Tuesday, April 08, 2008

Branding Torches China

Man, I love the free market system. It's so much more fun and exciting than, say, a centrally-planned economy, where everything is predictably boring. When the central government runs the show, everything is slower, duller, lower-quality and subject to committee-driven criteria. Sometimes I think that's why the Soviet Union collapsed. Not because of a political yearning of their citizens to be free, but more because they were increasingly bored with buying soap flakes in the same gray boxes.

One of the last, large centrally-planned economies left on the planet today is China. And despite what you may read in the papers, including political oppression and downright domination, there's an aspect to China that's profoundly fascinating. Here you have perhaps the most hard-knuckled government clamping down on its population for the better part of a century, primping and swooning at Western civilization's temptations dangling in front of their eyes. For every student of Mao's Little Red Book ("avoid wearing underwear that's too tight") there are thousands of Asian teens writhing and squirming, aching to taste one more lick of Britney Spears.

Kind of reminds me of all those devout muslim terrorists who visit strip joints and order adult videos the night before they board airplanes in their efforts to strike a blow to American decadence. Weird.

What I find most interesting, however, is the panic with which Chinese economic force is met here in America. For years, we've been hearing about forced Chinese labor driving down the price of imports far below any level possible for American manufacturers to meet or beat. Were you to believe what you hear, you'd think that it's all but over for the American economy, dislodged from its global pre-eminence by Chinese under-bidding.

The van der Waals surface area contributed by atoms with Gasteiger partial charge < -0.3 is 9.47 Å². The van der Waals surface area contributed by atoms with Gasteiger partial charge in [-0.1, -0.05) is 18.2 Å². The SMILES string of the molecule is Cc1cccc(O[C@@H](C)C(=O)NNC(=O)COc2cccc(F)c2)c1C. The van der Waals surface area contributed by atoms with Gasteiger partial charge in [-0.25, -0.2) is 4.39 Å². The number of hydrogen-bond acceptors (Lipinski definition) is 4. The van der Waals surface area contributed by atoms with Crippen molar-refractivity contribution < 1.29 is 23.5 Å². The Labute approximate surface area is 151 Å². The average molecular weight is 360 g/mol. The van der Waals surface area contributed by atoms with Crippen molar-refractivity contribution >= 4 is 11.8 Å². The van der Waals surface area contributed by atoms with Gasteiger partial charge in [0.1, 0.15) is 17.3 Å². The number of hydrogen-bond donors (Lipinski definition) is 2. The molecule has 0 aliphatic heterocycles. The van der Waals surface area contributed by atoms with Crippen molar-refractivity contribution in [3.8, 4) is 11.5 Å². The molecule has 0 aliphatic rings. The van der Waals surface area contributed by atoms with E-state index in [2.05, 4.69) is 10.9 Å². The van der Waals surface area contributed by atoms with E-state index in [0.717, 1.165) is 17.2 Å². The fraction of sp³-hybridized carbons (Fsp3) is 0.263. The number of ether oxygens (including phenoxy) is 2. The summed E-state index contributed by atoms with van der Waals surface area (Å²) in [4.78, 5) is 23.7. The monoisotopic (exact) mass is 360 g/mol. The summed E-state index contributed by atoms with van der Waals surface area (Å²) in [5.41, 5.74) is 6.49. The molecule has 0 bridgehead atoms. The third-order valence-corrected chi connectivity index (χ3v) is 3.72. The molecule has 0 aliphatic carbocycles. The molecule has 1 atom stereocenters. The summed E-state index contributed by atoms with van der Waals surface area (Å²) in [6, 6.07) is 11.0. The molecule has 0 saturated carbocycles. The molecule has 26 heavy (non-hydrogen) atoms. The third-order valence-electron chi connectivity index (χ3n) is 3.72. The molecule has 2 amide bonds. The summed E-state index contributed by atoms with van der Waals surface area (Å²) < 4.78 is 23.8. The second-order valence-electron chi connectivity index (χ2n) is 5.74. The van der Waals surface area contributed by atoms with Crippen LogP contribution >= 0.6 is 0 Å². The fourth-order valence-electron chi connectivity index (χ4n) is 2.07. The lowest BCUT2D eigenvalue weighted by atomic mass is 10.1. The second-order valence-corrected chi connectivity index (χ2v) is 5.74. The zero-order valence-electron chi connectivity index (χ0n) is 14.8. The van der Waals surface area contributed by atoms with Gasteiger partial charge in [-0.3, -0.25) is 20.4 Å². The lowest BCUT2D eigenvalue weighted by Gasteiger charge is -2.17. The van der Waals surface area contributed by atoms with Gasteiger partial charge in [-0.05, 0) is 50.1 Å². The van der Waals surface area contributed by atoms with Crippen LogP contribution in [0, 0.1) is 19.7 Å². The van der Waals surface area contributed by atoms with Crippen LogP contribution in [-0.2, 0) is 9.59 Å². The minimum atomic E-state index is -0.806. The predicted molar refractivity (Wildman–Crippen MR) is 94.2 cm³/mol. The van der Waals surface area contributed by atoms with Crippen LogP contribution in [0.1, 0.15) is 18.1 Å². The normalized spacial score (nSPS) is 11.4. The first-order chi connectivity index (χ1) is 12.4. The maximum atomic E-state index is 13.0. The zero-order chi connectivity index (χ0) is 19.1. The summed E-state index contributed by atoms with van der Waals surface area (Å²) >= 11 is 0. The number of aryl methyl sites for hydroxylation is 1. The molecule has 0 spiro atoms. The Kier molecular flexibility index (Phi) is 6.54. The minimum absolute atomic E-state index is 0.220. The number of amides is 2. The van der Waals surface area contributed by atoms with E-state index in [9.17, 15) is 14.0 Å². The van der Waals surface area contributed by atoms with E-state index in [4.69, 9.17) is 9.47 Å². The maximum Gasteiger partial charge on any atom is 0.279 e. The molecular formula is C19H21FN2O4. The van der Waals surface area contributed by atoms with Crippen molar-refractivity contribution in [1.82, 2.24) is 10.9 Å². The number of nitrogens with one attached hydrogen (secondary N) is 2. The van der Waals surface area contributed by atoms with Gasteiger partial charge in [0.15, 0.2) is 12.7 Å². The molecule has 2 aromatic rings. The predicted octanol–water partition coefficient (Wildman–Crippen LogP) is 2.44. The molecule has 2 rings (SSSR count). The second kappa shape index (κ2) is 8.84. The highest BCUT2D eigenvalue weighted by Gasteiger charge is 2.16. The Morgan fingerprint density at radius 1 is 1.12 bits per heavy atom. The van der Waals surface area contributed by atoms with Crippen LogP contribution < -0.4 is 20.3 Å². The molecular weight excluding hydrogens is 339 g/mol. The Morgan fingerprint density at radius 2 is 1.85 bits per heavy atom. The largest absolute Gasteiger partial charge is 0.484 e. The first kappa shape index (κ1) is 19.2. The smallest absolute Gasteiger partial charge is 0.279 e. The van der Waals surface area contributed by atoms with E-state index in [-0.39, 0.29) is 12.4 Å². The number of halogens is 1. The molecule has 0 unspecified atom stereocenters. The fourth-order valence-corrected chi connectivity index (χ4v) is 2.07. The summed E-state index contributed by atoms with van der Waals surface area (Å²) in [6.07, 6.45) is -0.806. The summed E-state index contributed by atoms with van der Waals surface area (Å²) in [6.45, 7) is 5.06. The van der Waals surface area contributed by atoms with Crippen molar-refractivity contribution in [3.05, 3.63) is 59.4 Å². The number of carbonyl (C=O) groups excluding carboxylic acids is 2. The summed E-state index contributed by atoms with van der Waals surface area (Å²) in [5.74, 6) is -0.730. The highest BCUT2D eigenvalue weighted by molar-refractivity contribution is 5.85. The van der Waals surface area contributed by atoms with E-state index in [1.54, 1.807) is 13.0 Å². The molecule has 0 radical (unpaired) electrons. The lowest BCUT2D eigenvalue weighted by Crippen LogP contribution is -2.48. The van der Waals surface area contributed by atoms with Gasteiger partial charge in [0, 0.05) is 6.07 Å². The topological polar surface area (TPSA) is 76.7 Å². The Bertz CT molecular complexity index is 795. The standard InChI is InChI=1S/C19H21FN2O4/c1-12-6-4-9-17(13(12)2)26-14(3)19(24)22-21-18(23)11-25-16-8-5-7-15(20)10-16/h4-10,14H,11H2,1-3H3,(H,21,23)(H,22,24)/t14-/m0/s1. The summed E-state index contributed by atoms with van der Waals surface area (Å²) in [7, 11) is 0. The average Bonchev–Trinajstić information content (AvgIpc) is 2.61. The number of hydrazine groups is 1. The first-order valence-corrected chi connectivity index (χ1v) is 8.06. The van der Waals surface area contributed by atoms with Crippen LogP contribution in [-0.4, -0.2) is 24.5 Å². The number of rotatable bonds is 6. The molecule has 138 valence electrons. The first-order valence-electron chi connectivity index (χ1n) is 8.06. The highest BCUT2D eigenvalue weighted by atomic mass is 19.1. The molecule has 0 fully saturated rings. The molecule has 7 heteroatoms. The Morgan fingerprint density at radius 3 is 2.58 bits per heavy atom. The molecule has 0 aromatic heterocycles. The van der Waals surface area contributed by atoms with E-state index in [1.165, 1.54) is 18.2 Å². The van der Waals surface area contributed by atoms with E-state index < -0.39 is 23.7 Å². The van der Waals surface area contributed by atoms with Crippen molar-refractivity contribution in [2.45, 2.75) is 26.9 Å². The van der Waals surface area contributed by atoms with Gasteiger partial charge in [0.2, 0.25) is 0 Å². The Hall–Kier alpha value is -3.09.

But you'd be wrong. And here's why:

As I'm fond of saying, "Life is a branding problem." And even when you ignore your brand, it doesn't mean you aren't branded; it means you're letting everyone else define who and what you are, which means that there's no way on God's green earth you'd ever be able to meet or exceed every one of their expectations. The end result is that nobody, anywhere, would agree on anything about your brand, other than their common disappointment in it.

Enter China. No brand strategy, which means (like corporate and personal clients), they are hanging out there, left to be judged by media reports of their words and deeds -- most of it not really good. Go ahead: scour the internet for the good news on China, and you'll see for yourself that not a whole lot comes up, especially when compared to all the bad news on China. Recognized as the leader in lead-based children's toys, China is also gaining ground on the state of Florida as the most corrupt economy in the world. Chinese food products, for both man and beast, is delivered fresh and fully-laden with poisons that cause real injury and deaths. Chinese soldiers put down any sort of free expression regarding Tibet and have even been accused of manufacturing false evidence to frame the Dalai Lama, a guy in a robe that -- last I heard -- doesn't carry a gun.

In short, left to the rest of the world to define, China is in a heap of bad yogurt, heading for an Olympics in which the main events would seem to be protest and boycott. Not exactly the kind of "Guys-I-Want-To-Hang-With" kind of brand. In fact, this is the kind of stuff -- the qualitative, human aspect of brand -- that motivates people to bypass a cheaper fellow's goods in favor of the folks with whom they feel good about doing business.

You know, the guys who don't imprison their laborers for posting letters of disagreement on the internet.

In light of China's brand neglect and inability to articulate who and what they are, you can expect to see more Americans arrive at their own conclusions, choosing to buy American, even if the price is a bit higher.

Dwight D. Eisenhower once remarked how, "you cannot legislate the hearts and minds of men." He was right. The Chinese threat will not be undone by tariffs, tirades or trade policies. It won't be undone by us at all. It will be undone by the Chinese themselves, as their centrally-planned consciousness collides with a free-thinking society capable of making up its own mind -- and speaking it with their wallets.


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